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-   -   Shutdown requires password (http://www.linuxquestions.org/questions/linux-general-1/shutdown-requires-password-142308/)

bluefire 02-04-2004 03:11 PM

Shutdown requires password
 
Under Mandrake I could shut down as any user from any of the window managers. However, under Debian I am required to log out to GDM, and then to enter the root password in order to shut down. This sucks, because I don't want the other users of the computer to know the root password, but I do want them to be able to shut down. I know this is the "proper" way for it to behave (understandable if it is, e.g., a network server, or something) but I want to change it back to the Mandrake way.

I'm guessing that chmodding shutdown is a bad idea; are there alternatives here? And how do I inform GDM and KDE that the two stage shutdown is no longer required?

Thanks

vectordrake 02-04-2004 04:08 PM

Actually, that may be what is necessary (but there may be a GUI tool already installed that'll do it neatly, globally, and correctly. I have Mepis installed, so it Deb and I can shutdown as user (only logged in to X as root once since the install and won't be doing it again soon). I'll look at my configs for kdm and see if theres somethigg onvious there. Might try adding the user to the shutdown group

ovf 02-04-2004 08:07 PM

"chmod +s /sbin/shutdown" might help. I don't think it's a bad idea in this case.

Joey.Dale 02-04-2004 09:23 PM

read man sudo

synaptical 02-04-2004 09:43 PM

i used to have users be able to shutdown and reboot without them having other commands, but i forgot how i did it. (adding the user to wheel, maybe?) sudo would work, but that would give users access to many or even most root commands. however, there might be a way to modify sudo so users only have access to the commands you want them to have. i agree that chmodding the shutdown command wouldn't necessarily be a bad thing if you know what you are doing and are sure that's what you want.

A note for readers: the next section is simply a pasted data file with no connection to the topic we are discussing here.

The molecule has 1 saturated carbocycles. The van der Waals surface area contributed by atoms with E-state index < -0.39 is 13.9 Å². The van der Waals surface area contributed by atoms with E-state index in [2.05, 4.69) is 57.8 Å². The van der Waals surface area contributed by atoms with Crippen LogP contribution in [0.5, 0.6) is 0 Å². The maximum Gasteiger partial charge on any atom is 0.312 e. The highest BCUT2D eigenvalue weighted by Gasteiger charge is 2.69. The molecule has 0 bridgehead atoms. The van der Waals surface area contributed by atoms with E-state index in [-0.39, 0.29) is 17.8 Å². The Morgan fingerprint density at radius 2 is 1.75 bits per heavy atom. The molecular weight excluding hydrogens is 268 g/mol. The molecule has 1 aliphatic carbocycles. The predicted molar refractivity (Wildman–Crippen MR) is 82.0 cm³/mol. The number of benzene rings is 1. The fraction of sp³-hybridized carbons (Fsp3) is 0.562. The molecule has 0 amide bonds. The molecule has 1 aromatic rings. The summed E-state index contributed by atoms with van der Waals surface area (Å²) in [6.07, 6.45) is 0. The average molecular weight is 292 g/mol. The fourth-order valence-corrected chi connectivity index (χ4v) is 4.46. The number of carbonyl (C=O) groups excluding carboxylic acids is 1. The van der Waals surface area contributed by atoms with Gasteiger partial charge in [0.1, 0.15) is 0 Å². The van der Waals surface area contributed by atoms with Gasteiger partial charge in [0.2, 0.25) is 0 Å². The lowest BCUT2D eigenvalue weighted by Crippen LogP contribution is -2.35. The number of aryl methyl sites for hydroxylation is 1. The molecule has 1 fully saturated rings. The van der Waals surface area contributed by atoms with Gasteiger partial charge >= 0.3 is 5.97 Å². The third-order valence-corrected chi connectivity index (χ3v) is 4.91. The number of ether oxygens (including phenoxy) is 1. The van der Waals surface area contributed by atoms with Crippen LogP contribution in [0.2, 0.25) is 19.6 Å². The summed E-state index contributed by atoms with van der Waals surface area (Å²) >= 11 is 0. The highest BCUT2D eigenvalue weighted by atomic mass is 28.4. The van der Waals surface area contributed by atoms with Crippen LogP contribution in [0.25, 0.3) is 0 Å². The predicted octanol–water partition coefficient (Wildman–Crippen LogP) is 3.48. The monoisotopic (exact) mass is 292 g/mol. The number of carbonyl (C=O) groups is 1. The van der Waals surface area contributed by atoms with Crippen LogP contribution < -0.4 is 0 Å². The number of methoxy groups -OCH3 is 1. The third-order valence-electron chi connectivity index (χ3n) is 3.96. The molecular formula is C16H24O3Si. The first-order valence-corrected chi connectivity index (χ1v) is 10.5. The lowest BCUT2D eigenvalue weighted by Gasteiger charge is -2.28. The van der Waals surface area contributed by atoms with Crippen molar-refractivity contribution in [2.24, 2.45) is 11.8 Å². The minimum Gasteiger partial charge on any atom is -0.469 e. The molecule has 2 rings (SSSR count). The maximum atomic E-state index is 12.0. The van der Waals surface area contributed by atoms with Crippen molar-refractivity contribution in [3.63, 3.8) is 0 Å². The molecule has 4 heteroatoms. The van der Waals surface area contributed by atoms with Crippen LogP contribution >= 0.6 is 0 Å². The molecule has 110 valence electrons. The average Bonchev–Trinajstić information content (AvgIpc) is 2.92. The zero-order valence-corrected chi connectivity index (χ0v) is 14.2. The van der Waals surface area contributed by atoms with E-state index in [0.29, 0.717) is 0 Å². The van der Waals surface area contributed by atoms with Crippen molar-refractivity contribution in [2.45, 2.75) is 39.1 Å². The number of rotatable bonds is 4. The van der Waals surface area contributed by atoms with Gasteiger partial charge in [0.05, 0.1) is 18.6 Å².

vectordrake 02-04-2004 09:47 PM

There is another way, which is not too elegant, if this cannnot be solved for you (like we'll let that happen!). Users can exit to a console and then hit ctrl+alt+del. That will spawn a reboot sequence. The filesystem will be unmounted properly and they can shut down with the switch the second the messages say "rebooting"

Not the elegant answer, but it'll work.

maillion 02-05-2004 05:30 AM

ACCESS CONTROL
shutdown can be called from init(8) when the magic keys CTRL-ALT-DEL
are pressed, by creating an appropriate entry in /etc/inittab.
This
means that everyone who has physical access to the console keyboard can
shut the system down. To prevent this, shutdown can check to see if an
authorized user is logged in on one of the virtual consoles. Otherwise it will write the message

shutdown: no authorized users logged in to the (physical) system console.

If shutdown is called with the -a argument (add this to the
invocation of shutdown in /etc/inittab), it checks to see if the file
/etc/shutdown.allow is present. It then compares the login names in that
file with the list of people that are logged in on a virtual console (from
/var/run/utmp). Only if one of those authorized users or root is logged
in, it will proceed.
The format of /etc/shutdown.allow is
one user name per line. Empty lines and comment lines (prefixed by a #)
are allowed. Currently there is a limit of 32 users in this file.

Note that if /etc/shutdown.allow is not present, the -a argument is
ignored.


This is from the 'shutdown' man page, it says that you can set up a file that will keep the command limited to some users but not others. You could create the 'shutdown.allow' file with the users you will want to be able to shutdown, then create an alias named 'halt', or some other name, with the "shutdown -a" as the command to be aliased. I hope this helps.:cool:


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